The Most Popular Social Media Platforms in 2017 (Australian Edition)

Meredith Eriksson

October 9, 2017

Meredith Eriksson

October 9, 2017

 

Understanding who is on which platform is crucial to shaping any marketer or brand owner’s social strategy. And if you’re about to click out from our statistic heavy article, hold up.

What this data tells us is where best to place your hard earned cashola. Active users = active eyes who are ready to be seduced by your brand’s delectable offerings.

And, if you are a brand owner, it also tells you on which platforms your social media monkeys (like me) should be connecting with your audience.

If your ad budget says you have 9 apples, and you’re putting 3 on Facebook, 3 on Twitter and 3 on LinkedIn, this article might make you rethink your plan.

Because like in most areas of business, social media power comes from considered investments.

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Current figures surrounding social media use in Australia vary. Marketing agency Vivid Social Media estimate there are roughly 17 million Aussies who are on Facebook, while digital agency We Are Social, in their ‘Digital in 2017’ report, put the figure around 16 million.

The lack of centralised annual report, not that the 2017 Census is setting any benchmarks for national bureaucracy, makes figures difficult but not impossible to estimate.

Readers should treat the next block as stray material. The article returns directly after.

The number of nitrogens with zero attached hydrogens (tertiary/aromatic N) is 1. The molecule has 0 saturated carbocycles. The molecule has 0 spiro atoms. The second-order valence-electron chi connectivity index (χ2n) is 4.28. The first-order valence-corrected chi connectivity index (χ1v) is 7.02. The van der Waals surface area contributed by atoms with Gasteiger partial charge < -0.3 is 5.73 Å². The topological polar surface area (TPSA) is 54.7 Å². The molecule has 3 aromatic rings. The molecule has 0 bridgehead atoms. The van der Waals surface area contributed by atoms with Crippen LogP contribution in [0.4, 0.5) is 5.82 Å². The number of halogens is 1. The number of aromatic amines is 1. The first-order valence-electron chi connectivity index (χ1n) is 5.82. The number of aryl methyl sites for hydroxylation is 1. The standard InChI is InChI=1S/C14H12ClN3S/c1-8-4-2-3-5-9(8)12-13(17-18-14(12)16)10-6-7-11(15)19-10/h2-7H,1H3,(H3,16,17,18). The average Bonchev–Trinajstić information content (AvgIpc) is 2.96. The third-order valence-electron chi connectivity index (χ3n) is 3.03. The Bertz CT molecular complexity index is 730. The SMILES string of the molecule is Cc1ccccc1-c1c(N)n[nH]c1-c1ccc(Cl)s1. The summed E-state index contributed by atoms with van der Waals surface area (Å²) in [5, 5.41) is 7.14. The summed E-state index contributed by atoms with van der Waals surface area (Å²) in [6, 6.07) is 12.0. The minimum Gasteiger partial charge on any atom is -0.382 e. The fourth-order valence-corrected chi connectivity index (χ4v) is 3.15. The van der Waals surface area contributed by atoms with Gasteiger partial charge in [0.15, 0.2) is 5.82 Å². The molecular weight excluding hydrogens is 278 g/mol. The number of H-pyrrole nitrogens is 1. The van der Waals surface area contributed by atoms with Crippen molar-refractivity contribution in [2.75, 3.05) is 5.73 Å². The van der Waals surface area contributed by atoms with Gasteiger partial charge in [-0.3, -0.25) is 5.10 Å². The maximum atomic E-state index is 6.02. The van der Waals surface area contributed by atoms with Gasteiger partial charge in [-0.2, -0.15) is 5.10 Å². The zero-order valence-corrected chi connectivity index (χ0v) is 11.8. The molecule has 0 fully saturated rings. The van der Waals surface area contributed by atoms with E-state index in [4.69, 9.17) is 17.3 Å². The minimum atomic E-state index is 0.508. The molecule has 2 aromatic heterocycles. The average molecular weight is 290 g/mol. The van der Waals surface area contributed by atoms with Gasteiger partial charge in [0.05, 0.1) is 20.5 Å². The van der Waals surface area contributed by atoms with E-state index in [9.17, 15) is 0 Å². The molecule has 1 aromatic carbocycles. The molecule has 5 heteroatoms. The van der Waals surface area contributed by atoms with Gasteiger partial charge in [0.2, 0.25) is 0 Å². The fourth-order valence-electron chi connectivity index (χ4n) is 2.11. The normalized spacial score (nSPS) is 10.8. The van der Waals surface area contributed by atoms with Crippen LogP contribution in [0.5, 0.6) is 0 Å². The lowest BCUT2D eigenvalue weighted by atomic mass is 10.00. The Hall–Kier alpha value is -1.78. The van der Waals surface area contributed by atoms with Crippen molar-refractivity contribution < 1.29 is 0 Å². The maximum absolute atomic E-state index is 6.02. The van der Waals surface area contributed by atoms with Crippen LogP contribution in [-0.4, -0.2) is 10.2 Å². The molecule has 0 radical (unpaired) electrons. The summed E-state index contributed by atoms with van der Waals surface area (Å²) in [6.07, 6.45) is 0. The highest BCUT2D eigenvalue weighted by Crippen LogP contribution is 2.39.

Besides, if the Australian Bureau of Statistics estimates our total population as being around 24.6 million, then even the average finding (of 16.5 m) places approximately 65 - 70% of Australia’s population on Facebook. Now there’s a figure we can all like.

Social Media News, drawing data from Vivid Social, compiled a master list of which platforms Aussies are using. I’ve tabled the results of the top 9 leaders below.

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It comes as no surprise that Facebook is leading the way, with Vivid Social estimating there are 17 million monthly active users.

But to say that Twitter has 3 million active users each month… well, either Twitter is fudging their figures or Vivid Social is counting 500,000 active Aussies and 2.5 million active bots.

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Let me be very clear about this: Twitter is not a good platform for Australian brands.

And yet, according to the data collected from Sensis’ 2017 report, 70% of Australians between 18 - 29 use Twitter. This would make me, a 25 year old woman who works in social media, their target audience.

Except my Twitter account, is as bare as the head of a Tibetan monk.

The below table, using data from the report, succinctly breaks down which platforms each demographic is using.

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Were these results what you were expecting? If not, you might want to rethink your social strategy - or at least, your ad strategy.

But what are all these people doing online!?

Meme-ing, snapping, posting and roasting. Knowing what consumers are doing online allows you to understand how best to sell your product.